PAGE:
Monday, April 24, 2006



One of the frustrating things of the modern era is when sentence structure collides with the internet.

More than once I've sent out plain text e-mails to a website, like, but since the sentence ends with the URL, my instinct is to end the sentence on a period.

Of course, the problem then is that e-mail readers assume that the trailing period is a part of the URL -- so you get e-mails about sending the wrong address, or the page isn't working.

It's sort of a strange problem -- but I can't be the only one that has had it happen...

Friday, April 21, 2006


The Russell T Davies Solution

I had figured that it would be Bryan Singer, actually, but seeing JJ Abrams and Damon Lindelof up for a Star Trek film doesn't really surprise me once I think about it. It's obviously very early days -- and I've got the same view as I did a couple of years ago before Doctor Who returned -- I'll believe it for real once cameras roll...

But still, as a fan of Alias and Lost, I could be ok with them behind a new film. Though I'm not sure if a Kirk/Spock prequel is going to be the right way to go... but we'll see..

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Geek Prom?

While I had known that MISFITS has done two Geek Proms, I was interested to see that another one is happening as well.

They've got a whole site about the one at the Science Museum of Minnesota. That's pretty cool. Well, in the geek sense of cool. And they link to the current master of geek chic, so they get the thumbs up from me...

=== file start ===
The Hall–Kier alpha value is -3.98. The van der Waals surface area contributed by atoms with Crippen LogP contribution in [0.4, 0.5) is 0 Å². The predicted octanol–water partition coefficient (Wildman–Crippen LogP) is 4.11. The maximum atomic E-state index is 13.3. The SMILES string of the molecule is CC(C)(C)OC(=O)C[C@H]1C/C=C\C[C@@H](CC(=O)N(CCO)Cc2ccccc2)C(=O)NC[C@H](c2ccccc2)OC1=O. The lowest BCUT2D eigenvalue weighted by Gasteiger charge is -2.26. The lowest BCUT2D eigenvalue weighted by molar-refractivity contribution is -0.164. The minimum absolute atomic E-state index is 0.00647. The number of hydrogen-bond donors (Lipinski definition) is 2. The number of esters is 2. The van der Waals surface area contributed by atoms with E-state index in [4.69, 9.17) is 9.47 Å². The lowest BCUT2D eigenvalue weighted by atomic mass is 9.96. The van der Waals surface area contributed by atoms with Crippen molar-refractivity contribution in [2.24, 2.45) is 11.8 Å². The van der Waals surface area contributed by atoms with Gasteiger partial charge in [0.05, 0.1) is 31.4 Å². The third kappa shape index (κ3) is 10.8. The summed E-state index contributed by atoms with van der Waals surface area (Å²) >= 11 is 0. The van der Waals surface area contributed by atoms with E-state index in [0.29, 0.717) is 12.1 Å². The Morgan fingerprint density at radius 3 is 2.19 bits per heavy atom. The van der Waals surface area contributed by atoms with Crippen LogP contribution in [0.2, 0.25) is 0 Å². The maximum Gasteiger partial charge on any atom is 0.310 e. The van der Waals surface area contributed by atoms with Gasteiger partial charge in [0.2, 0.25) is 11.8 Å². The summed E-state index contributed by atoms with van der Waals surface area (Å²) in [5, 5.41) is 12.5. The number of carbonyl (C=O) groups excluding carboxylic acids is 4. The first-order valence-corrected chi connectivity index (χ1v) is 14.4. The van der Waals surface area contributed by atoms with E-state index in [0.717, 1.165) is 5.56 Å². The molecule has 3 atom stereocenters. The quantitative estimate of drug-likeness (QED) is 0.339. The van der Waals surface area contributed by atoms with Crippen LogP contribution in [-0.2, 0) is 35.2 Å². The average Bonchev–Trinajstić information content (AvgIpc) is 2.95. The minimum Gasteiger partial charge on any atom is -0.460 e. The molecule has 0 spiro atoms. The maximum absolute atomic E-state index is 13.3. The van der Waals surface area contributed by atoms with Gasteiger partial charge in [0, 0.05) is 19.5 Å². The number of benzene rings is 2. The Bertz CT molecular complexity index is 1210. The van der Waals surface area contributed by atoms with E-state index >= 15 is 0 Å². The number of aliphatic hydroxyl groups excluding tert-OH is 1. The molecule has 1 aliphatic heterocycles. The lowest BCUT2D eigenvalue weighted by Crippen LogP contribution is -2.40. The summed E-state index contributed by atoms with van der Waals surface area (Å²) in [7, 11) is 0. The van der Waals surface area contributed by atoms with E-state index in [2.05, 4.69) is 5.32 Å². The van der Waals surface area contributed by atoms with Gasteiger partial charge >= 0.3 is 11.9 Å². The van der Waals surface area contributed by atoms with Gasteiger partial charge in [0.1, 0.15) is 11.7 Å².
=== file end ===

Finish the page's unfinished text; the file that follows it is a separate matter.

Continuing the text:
Tuesday, April 18, 2006


CONvergence Panels

Another reminder that I'm hunting for participants for CONvergence Panels this year.

Sign up! Send me e-mail...



The Physics of Superheroes

SFX reviews The Physics of Superheroes, a book by CONvergence regular (and former guest of honor) Dr. James Kakalios.

So the book is getting over to the UK!


Wednesday, April 05, 2006


Too Soon For Nostalgia

For the MISFITS Book Club we read Spider Robinson's Callahan Touch. It definitely had it's moments, but one of the stranger parts about the book for me was that it, like Emma Bull's War for the Oaks (also a book club pick), were dated enough to be noticable, but not dated so much to be nostalgic.

It was interesting to see this in something like Callahan's Touch -- it was early enough that things like the Internet were getting into the books, but it was all before the World Wide Web, and when things like usenet ruled the world. I imagine that in fifteen years references to the particular way we use Google today, or references to podcasts, will seem just as much a part of the time, something that you can silicon date.

That is today's question -- when does something switch from dated to being worthy of nostalgia?

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